A feisty male house finch has taken to fighting with his reflection in the ladies’ room where I work.
Sometimes I feel incredibly lucky. Not only do I live in an amazing urban-farming community, but I also work here, just a couple of miles from my house. The property where I work is around a huge manmade lake that serves as a refuge for a host of water birds. The brush nearby is home to a family of coyotes and scores of raccoons, possums, skunks, ground squirrels and cottontails.
Another creature that calls the area home is the house finch, a bird that was once only found in Southern California. The species has spread to other parts of the U.S. and can now be seen even as far away as New York.
House finches are little brown birds, though the males do have a splash of color. Their heads and chests are usually red but sometimes orange. The females are plain and brown.
One day two weeks ago, while in the ladies’ room at work, I heard a loud tap tap tap on the window near one of the stalls. I went over to the window to see who could be trying to get into the bathroom from the outside and discovered it was a male house finch. He was perched on the ledge outside the window and pecking furiously at the glass.
I put my face practically up against the windowpane, but apparently, the bird couldn’t see me. He was looking at his reflection, thinking it was another male finch.
This pecking-at-the-window routine went on for days. Every time I’d go into the restroom, I’d see him going wildly at the glass. I spent some time observing him and soon saw his mate, a cute little female, who watched calmly from nearby as he tried to drive off what he thought was a potential rival.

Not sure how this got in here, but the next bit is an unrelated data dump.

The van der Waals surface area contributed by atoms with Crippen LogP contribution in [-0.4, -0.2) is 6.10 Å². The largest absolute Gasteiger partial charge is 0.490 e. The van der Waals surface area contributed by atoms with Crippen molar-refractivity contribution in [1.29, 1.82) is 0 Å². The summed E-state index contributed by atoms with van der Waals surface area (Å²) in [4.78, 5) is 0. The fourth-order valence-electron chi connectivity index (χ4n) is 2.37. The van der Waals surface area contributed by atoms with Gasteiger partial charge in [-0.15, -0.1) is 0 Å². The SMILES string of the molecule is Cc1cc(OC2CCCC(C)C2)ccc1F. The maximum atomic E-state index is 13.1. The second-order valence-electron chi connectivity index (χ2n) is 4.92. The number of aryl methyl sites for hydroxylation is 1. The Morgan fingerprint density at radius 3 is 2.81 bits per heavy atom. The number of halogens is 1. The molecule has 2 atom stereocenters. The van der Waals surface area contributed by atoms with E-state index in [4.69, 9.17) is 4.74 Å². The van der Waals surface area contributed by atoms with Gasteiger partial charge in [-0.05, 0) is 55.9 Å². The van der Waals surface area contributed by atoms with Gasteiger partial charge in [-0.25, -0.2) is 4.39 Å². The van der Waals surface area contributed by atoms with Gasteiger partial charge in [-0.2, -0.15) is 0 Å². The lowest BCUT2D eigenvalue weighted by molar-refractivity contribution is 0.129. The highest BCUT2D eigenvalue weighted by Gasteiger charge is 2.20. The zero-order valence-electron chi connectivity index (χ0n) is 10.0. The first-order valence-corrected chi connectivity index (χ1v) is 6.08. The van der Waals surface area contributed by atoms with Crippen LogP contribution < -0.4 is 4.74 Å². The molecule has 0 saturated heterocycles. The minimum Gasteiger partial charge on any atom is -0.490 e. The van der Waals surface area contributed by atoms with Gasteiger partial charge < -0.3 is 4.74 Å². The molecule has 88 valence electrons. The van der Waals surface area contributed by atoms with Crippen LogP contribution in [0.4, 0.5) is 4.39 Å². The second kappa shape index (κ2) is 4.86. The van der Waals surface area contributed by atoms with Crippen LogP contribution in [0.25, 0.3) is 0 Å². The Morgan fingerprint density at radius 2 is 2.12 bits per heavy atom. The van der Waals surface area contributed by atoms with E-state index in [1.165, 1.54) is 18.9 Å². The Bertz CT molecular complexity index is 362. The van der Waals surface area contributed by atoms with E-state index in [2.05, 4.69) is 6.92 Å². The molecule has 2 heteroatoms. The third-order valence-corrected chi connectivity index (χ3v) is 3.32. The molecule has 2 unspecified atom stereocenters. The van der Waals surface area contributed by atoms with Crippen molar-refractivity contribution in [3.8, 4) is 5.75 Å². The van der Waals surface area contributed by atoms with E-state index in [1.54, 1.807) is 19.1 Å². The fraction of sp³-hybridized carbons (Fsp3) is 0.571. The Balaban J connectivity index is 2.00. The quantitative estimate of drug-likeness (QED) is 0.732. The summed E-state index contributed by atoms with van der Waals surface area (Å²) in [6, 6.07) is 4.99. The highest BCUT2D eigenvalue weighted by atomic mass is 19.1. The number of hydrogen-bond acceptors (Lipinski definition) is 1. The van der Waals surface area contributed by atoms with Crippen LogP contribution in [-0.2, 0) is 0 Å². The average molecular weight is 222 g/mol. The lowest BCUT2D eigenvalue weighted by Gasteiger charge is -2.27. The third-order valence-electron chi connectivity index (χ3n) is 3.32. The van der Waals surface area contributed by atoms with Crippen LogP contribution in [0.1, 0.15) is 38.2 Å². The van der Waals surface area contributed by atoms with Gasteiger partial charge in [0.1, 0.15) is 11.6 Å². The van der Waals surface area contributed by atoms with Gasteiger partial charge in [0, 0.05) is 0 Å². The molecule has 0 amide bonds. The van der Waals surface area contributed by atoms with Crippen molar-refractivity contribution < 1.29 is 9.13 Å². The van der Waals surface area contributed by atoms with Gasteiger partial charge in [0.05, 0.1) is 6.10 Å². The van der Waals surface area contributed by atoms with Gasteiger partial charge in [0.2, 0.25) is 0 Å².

After this went on for a week—and all the women at work had commented on it to one another—I came to the conclusion that this pair of finches had made a nest somewhere near the window and were either raising their babies or getting close to having eggs in the nest. The fury with which Mr. Pecker (as he came to be called) went at the window and the amount of time he spent there could only mean one thing: He was trying to protect his family.
Although I enjoy getting to see an angry house finch up close and personal (I can literally put my nose on the glass right where he is pecking), I’m concerned about this poor guy spending all his energy fighting a non-existent foe. I have opened the window a few times and put my hand out so could see that a human, not another bird, was nearby but to no avail. He flutters off when he sees my hand but 20 minutes later is back again.
I’m thinking about leaving some birdseed on the ledge in the hopes that he’ll get distracted by it and give up the fight. At the very least, he’ll have something to nibble on between battles with himself. As for my co-workers, they already think I’m a crazy animal lady. This will certainly help me keep my reputation.